Using surprising studies and stories spanning business, politics, sports, and entertainment, Grant explores how to recognize a good idea, speak up without getting silenced, build a coalition of allies, choose the right time to act, and manage fear and doubt; how parents and teachers can nurture originality in children; and how leaders can fight groupthink to build cultures that welcome dissent. Learn from an entrepreneur who pitches his start-ups by highlighting the reasons not to invest, a woman at Apple who challenged Steve Jobs from three levels below, an analyst who overturned the rule of secrecy at the CIA, a billionaire financial wizard who fires employees for failing to criticize him, and a TV executive who didn’t even work in comedy but saved Seinfeld from the cutting-room floor. The payoff is a set of groundbreaking insights about rejecting conformity and improving the status quo.
What do football coach Bill Walsh, restaurateur Alice Waters, television executive Lorne Michaels, technology CEO Larry Ellison, and fashion pioneer Ralph Lauren have in common? On the surface, not much, other than consistent success in their fields. But below the surface, they share a common approach to finding, nurturing, leading, and even letting go of great people. The way they deal with talent makes them not merely success stories, not merely organization builders, but what Sydney Finkelstein calls superbosses. They’ve all transformed entire industries.
After ten years of research and more than two hundred interviews, Finkelstein has concluded that superbosses exist in nearly every industry, from the glamorous to the mundane. If you study the top fifty leaders in any field, as many as one-third will have once worked for a superboss.
While superbosses differ in their personal styles, they all focus on identifying promising newcomers, inspiring their best work, and launching them into highly successful careers—while also expanding their own networks and building stronger companies.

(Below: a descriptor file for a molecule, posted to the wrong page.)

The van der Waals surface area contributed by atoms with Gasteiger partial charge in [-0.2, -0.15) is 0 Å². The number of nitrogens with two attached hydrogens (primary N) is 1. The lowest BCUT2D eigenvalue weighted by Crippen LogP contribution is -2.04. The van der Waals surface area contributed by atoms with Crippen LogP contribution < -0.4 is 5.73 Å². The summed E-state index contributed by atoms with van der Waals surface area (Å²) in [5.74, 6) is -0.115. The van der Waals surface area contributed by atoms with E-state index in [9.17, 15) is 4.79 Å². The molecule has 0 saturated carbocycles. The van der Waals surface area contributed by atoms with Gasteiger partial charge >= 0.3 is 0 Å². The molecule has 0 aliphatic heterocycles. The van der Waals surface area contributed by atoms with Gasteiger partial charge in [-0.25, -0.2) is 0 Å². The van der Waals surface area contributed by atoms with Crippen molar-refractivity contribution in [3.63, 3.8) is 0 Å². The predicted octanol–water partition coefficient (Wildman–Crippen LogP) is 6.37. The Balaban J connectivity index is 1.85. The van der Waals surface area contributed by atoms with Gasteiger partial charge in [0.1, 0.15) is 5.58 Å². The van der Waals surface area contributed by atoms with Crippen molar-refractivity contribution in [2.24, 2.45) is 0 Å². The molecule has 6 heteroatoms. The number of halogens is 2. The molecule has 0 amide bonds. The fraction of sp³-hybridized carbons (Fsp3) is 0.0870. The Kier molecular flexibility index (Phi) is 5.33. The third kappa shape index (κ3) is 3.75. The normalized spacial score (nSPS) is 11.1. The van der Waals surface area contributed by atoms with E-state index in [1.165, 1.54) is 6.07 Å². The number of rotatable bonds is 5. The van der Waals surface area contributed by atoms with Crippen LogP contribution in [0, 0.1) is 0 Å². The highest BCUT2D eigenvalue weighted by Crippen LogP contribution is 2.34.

When it comes to qualities such as passion, enthusiasm, energy, and creativity, a majority of the workforce could be described as “severely lacking.” Too many people go through the motions, viewing work as something they have to do rather than something they love to do. This translates into lackluster performance, lost opportunities, and a staggering loss of profits. So how does a team leader turn a business-as-usual team into a remarkable one?
Discover the secret in Remarkable! “For over three decades I’ve seen firsthand how the emotional climate of an organization and its culture are both created and sustained by leaders. Remarkable! has been masterfully crafted to help you, the leader, take control of your culture and make it come alive!”–Dr. Henry Cloud, clinical psychologist, acclaimed leadership expert, and New York Times bestselling author
“Infused with humor and a fascinating story line, this book sets forth principles of a value system that will ensure enduring success for any organization. It is a dramatic story that is both enjoyable and powerful. It is Remarkable!“–Earl T. Leonard Jr., retired senior vice president, the Coca-Cola Company; distinguished executive-in-residence, Terry College of Business, The University of Georgia
“There is significant empirical evidence that a healthy corporate culture facilitates sustained organizational success. Remarkable! provides compelling insight into how personal character development and a healthy corporate culture are inextricably linked.”–Dave Ridley, senior vice president, Southwest Airlines
“When the culture of an organization is right, people are motivated by factors far more powerful than money. Remarkable! will help you get the culture right.”–Andy Stanley, author and founder of North Point Ministries, Inc.